In our click-and-share digital photography era, it can be refreshing to be reminded of a time when making prints was more physical – and when creative experimentation involved more than tapping filters on an app. As a tech journalist, I’m no Luddite, and I’m not suggesting we all ditch our professional cameras and hide away in the darkroom again. But occasionally, I think it’s important for amateur photographers like me to refresh our practice, finding new approaches, new forms, and maybe even new films.
Earlier this year, I went hands-on with the Polaroid I-2 and was transported back to an analog world I’d almost forgotten. While the best instant cameras (like the I-2) make physical prints, they’re designed to be quick (clues in the name) and easy to use. You get some degree of tinkering over how your images are printed, but it’s only when you change the raw ingredients themselves that you delve into fun territories. Call me old fashioned, but adding a sticker to a photo before printing it just doesn’t spark that same magic as trying a film and wondering how it’s going to turn out.
Instant prints are made via a clever chemical process involving positive emulsion, liquid developer, and dyes. The film gets exposed when you fire the shutter and develops as it gets ejected from the camera. Makes sense. We’re used to having a choice of color and black-and-white films, but what happens when a company like Polaroid makes its own experiments? And when one of those experimental flukes becomes a cult success?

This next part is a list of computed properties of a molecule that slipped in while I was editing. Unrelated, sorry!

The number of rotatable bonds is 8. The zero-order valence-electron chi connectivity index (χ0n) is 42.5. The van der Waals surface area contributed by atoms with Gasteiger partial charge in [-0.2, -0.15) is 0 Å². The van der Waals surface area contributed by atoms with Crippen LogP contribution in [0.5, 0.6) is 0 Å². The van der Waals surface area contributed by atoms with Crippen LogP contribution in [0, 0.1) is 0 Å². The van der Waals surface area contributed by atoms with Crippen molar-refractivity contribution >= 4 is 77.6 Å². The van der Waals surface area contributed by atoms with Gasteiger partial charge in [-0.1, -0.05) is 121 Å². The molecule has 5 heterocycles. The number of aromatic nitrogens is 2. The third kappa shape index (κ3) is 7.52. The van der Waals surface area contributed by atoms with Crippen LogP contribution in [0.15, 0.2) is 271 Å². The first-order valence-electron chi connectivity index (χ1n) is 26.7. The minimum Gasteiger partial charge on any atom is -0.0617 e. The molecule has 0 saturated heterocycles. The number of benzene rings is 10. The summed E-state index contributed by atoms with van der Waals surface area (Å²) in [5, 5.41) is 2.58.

I’m talking about Polaroid’s Blue 600 Film (Reclaimed Edition), my favorite instant film of the year and a product which inexplicably (because it’s just got a blue hue, right?) ignited my love of instant photography again. Reclaimed Blue was born out of the type of fiddling that only belongs to Polaroid, made in the R&D lab from waste materials while its scientists tried to improve the standard color film. That’s the story from Polaroid anyway, and I don’t mind whether it’s true or a clever marketing gimmick. What I do care about is when Reclaimed Blue is going to be back in stock because I need more – and I want others to try it for themselves, too.
Reclaimed Blue is constantly sold out on the official Polaroid store, only to be found for a premium on eBay, but I was lucky enough to grab some from Polaroid earlier in the year along with the Polaroid I-2. Like all 600 Film packs, you get eight exposures, and the iconic square format is compatible with the Polaroid 600, Now, Now+, and Lab, as well as the I-2.
If you’ve ever tried making cyanotypes – a photographic printing process that produces blue-tinted images – the rich cobalt/cyan/teal hues from Reclaimed Blue prints will be familiar. When I made my first two exposures, I was slightly baffled at the film’s popularity. The images were too dark – my own underexposure mistakes – and it was hard to make out the subjects properly. Determined not to waste film, I did some more research into Reclaimed Blue. Through that, combined with testing, I found that the film was either best for deliberate backlit subjects to get strong silhouettes, or in even lighting without about 3 stops of dynamic range.